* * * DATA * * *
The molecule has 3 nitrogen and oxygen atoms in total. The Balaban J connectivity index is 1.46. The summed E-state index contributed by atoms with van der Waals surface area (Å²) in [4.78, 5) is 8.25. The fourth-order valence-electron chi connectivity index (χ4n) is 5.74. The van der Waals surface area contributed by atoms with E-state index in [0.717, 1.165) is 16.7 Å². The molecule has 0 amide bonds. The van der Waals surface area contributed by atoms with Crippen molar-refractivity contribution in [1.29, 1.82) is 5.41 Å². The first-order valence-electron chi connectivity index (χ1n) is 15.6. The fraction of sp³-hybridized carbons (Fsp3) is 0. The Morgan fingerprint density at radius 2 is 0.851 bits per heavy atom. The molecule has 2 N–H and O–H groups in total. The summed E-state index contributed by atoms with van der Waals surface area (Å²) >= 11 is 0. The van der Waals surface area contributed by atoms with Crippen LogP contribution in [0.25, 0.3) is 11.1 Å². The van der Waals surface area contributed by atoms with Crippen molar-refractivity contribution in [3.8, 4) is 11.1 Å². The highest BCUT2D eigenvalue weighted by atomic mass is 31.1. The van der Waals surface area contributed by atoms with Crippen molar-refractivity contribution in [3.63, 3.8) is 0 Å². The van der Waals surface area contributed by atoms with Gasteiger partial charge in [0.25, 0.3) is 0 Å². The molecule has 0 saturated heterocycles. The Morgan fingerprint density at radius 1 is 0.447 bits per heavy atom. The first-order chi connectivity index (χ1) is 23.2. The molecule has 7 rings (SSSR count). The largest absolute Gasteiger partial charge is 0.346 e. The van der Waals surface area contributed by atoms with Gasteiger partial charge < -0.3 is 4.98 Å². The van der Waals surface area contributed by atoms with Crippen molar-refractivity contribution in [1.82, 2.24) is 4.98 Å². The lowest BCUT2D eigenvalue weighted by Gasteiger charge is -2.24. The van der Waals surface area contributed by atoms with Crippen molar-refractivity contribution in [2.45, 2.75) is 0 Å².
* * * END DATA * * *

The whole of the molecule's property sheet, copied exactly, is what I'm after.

The molecule has 3 nitrogen and oxygen atoms in total. The Balaban J connectivity index is 1.46. The summed E-state index contributed by atoms with van der Waals surface area (Å²) in [4.78, 5) is 8.25. The fourth-order valence-electron chi connectivity index (χ4n) is 5.74. The van der Waals surface area contributed by atoms with E-state index in [0.717, 1.165) is 16.7 Å². The molecule has 0 amide bonds. The van der Waals surface area contributed by atoms with Crippen molar-refractivity contribution in [1.29, 1.82) is 5.41 Å². The first-order valence-electron chi connectivity index (χ1n) is 15.6. The fraction of sp³-hybridized carbons (Fsp3) is 0. The Morgan fingerprint density at radius 2 is 0.851 bits per heavy atom. The molecule has 2 N–H and O–H groups in total. The summed E-state index contributed by atoms with van der Waals surface area (Å²) >= 11 is 0. The van der Waals surface area contributed by atoms with Crippen LogP contribution in [0.25, 0.3) is 11.1 Å². The van der Waals surface area contributed by atoms with Crippen molar-refractivity contribution in [3.8, 4) is 11.1 Å². The highest BCUT2D eigenvalue weighted by atomic mass is 31.1. The van der Waals surface area contributed by atoms with Crippen molar-refractivity contribution in [3.63, 3.8) is 0 Å². The van der Waals surface area contributed by atoms with Gasteiger partial charge in [0.25, 0.3) is 0 Å². The molecule has 0 saturated heterocycles. The Morgan fingerprint density at radius 1 is 0.447 bits per heavy atom. The first-order chi connectivity index (χ1) is 23.2. The molecule has 7 rings (SSSR count). The largest absolute Gasteiger partial charge is 0.346 e. The van der Waals surface area contributed by atoms with Gasteiger partial charge < -0.3 is 4.98 Å². The van der Waals surface area contributed by atoms with Crippen molar-refractivity contribution in [1.82, 2.24) is 4.98 Å². The lowest BCUT2D eigenvalue weighted by Gasteiger charge is -2.24. The van der Waals surface area contributed by atoms with Crippen molar-refractivity contribution in [2.45, 2.75) is 0 Å².